Delaney, Brian M., and Lisa Walford. The Longevity Diet. New York: Marlowe & Company, 2005.

Gates, Donna and Lyndi Schrecengost. The Baby Boomer Diet: Body Ecology's Guide to Growing Younger: Anti-Aging Wisdom for Every Generation. Carlsbad, CA: Hay House 2011.

Goode, Thomas. The Holistic Guide to Weight Loss, Anti-Aging, and Fat Prevention. Tucson, AZ: Inspired Living International, LLC, 2005.

Walford, Roy L., and Lisa Walford. The Anti-Aging Plan: The Nutrient-Rich, Low-Calorie Way of Eating for a Longer Life—The Only Diet Scientifically Proven to Extend Your Healthy Years. New York: Marlowe & Company, 2005.

Willcox, Bradley J., and D. Craig Willcox. The Okinawa Diet Plan: Get Leaner, Live Longer, and Never Feel Hungry. New York: Clarkson Potter, 2004. “The Longevity Diet.” (accessed June 24, 2012).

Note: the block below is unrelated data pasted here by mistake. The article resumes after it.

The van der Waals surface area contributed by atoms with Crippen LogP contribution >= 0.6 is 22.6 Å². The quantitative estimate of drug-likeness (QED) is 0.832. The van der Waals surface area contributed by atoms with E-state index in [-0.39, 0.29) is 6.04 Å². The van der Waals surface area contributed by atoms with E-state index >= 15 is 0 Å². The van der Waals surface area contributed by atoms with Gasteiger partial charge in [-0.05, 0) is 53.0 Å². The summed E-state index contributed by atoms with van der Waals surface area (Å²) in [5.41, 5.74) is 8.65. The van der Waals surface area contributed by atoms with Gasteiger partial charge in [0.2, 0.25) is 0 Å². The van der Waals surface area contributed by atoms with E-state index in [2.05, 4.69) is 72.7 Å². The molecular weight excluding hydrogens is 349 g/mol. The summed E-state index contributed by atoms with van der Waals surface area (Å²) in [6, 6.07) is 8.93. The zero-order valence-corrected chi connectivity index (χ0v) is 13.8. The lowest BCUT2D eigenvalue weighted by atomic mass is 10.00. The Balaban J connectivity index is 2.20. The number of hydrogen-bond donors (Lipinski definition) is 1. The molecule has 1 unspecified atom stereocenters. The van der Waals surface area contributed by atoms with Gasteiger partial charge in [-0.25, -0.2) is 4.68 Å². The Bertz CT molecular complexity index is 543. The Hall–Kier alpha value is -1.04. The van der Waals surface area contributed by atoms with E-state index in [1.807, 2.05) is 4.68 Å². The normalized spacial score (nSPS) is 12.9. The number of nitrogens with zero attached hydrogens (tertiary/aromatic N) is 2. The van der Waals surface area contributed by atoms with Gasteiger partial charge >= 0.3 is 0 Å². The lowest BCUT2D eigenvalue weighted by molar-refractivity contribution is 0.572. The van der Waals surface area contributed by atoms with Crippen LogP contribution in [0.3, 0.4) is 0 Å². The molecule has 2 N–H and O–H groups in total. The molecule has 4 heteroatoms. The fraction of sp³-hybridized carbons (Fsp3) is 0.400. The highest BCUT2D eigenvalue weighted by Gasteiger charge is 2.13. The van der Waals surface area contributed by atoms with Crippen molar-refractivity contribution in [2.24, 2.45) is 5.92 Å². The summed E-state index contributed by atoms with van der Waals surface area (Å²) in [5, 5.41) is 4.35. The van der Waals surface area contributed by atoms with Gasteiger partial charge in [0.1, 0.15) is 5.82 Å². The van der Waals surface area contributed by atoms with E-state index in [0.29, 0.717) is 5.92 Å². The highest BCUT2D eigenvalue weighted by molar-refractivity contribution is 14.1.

“50+: Live Better, Longer. Aging Well: Eating Right for Longevity.” WebMD. (accessed June 24, 2012).

Scientific Psychic. “Calorie Restriction Diet.” (accessed June 24, 2012). “Getting Started On The Anti-Aging Diet.” (accessed June 24, 2012).

American Aging Association, 25373 Tyndall Falls Dr., Olmsted Falls, OH 44138, (440) 793-6565, Fax: (440) 793-6598,,

Calorie Restriction Society International, 187 Ocean Dr., Newport, NC 28570, (877) 481-4841,

National Institute on Aging, Bldg. 31, Rm. 5C27, 31 Center Dr., MSC 2292, Bethesda, MD 20892, (800) 222-2225, TTY: (800) 222-4225, Fax: (301) 496-1072,

Ken R. WellsTish Davidson, AM

image beaconimage beaconimage beacon